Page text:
The press association has this information, incidentally, but charges a fortune to get hold of it. I asked years ago.

  4. Did you ever see the Cottage Chronicles books published about 10 years ago, I think by Ashwater Press who do the Martin Plumb and other FFC books.

    Out of print now I think. Essentially facsimiles of the programmes from our first 2 League seasons. Thick well bound and expensive, reading them it really was like living those seasons.

    You had the period adverts and could consider the matches almost as they seemed to happen. The articles would discuss the last match and look forward to the next. You read news of players coming and going, getting injured, being picked for trials, testimonials etc.

    Triumph and disappointment. Could we be promoted?

    Great stuff.

  5. We are very lucky in following cricket that we have each and every test scorecard documented. I recently found the 1990 Playfair which covered the 1989 Ashes. Consider this team. Chris Broad, Kim Barnett, Derek Pringle (even Phil Newport -the poor sod got 2-153) – all bringing back memories of that wonderful diversion of yesteryear; the summer holidays.

    GA Gooch
    BC Broad
    KJ Barnett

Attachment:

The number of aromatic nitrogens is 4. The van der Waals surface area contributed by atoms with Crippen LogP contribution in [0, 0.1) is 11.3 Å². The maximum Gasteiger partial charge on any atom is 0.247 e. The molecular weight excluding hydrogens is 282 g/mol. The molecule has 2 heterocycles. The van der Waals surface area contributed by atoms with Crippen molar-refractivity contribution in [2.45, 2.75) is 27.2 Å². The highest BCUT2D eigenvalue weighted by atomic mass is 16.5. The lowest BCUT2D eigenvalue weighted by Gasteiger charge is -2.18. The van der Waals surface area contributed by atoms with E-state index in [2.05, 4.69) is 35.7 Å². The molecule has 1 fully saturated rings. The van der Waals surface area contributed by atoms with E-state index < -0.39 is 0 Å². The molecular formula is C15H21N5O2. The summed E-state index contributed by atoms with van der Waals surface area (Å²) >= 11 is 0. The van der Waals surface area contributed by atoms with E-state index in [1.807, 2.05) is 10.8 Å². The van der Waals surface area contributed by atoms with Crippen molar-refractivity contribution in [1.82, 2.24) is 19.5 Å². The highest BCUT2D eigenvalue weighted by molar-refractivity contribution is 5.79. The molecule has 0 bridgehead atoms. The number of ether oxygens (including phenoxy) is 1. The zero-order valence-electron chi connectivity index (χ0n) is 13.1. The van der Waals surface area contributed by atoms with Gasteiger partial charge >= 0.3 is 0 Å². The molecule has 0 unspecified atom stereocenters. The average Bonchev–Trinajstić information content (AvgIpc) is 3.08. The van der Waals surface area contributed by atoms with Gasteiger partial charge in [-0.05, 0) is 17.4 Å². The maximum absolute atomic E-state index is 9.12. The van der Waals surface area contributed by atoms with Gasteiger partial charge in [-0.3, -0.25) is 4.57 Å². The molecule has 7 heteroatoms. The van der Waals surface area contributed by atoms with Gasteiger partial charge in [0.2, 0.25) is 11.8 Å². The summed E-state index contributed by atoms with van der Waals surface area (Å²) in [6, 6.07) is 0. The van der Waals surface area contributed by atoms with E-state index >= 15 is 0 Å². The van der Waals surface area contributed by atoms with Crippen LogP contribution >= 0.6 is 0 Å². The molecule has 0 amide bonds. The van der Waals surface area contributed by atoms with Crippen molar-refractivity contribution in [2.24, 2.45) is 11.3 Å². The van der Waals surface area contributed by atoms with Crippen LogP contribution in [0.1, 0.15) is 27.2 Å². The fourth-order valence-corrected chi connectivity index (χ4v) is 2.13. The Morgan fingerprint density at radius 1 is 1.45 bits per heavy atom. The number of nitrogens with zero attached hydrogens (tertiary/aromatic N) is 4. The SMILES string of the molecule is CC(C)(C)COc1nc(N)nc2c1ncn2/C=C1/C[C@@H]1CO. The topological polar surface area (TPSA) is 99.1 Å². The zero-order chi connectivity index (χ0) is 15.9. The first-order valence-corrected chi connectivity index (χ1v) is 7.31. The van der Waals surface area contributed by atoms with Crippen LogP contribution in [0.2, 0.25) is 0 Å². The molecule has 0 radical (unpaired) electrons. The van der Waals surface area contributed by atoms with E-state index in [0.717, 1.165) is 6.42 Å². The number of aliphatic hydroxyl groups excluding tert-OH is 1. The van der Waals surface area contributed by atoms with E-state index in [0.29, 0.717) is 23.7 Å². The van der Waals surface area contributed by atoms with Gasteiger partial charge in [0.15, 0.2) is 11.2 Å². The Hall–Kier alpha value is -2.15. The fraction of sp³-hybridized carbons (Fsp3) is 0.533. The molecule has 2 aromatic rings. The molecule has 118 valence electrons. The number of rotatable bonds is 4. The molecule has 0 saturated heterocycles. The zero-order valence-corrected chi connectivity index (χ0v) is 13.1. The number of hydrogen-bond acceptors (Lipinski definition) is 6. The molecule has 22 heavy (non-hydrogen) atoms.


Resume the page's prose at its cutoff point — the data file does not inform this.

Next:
AJ Lamb
    *DI Gower
    RA Smith
    DR Pringle
    PJ Newport
    +RC Russell
    PAJ DeFreitas
    NA Foster

    Jack Russell batting 9, and Daffy 10. On paper, it seems remarkable that we were trounced so convincingly!!!

  6. Rose tinted specs.

    Gooch Gower and Russell were great players but Russell was only a great keeper not a great batsman and Gower needed to be in the mood.

    Broad, Lamb, Foster and Smith were reliable types but below world class whilst the rest were of County standard.

    A typical English test team of the period. A third world class, a third decent players who at their best were test quality but whose average performance wasn’t quite good enough and a third county players getting a few tests on the Buggins turn principle.

    We have throughout my life time only ever had a mediocre test team notwithstanding occasional highs.

  7. Doby broke the color barrier in the American League, it should be noted. He gets mentioned a lot less often than Jackie Robinson, but as separate as the two leagues were in those days, he really deserves every bit as much credit.

  8. Smith was on the verge of becoming (temporarily) great around that time and for some reason I recall Lamb being quite good (though there is a strong chance I’m mistaken there). I was just saying to Rich how the real fun came in 1993 – we really were shocking that summer. I enjoyed Atherton’s autobiography – at the beginning of one Test in ’93 hardly anyone knew each other so they had to have a ‘freshman mixer’ so everyone could get acquainted.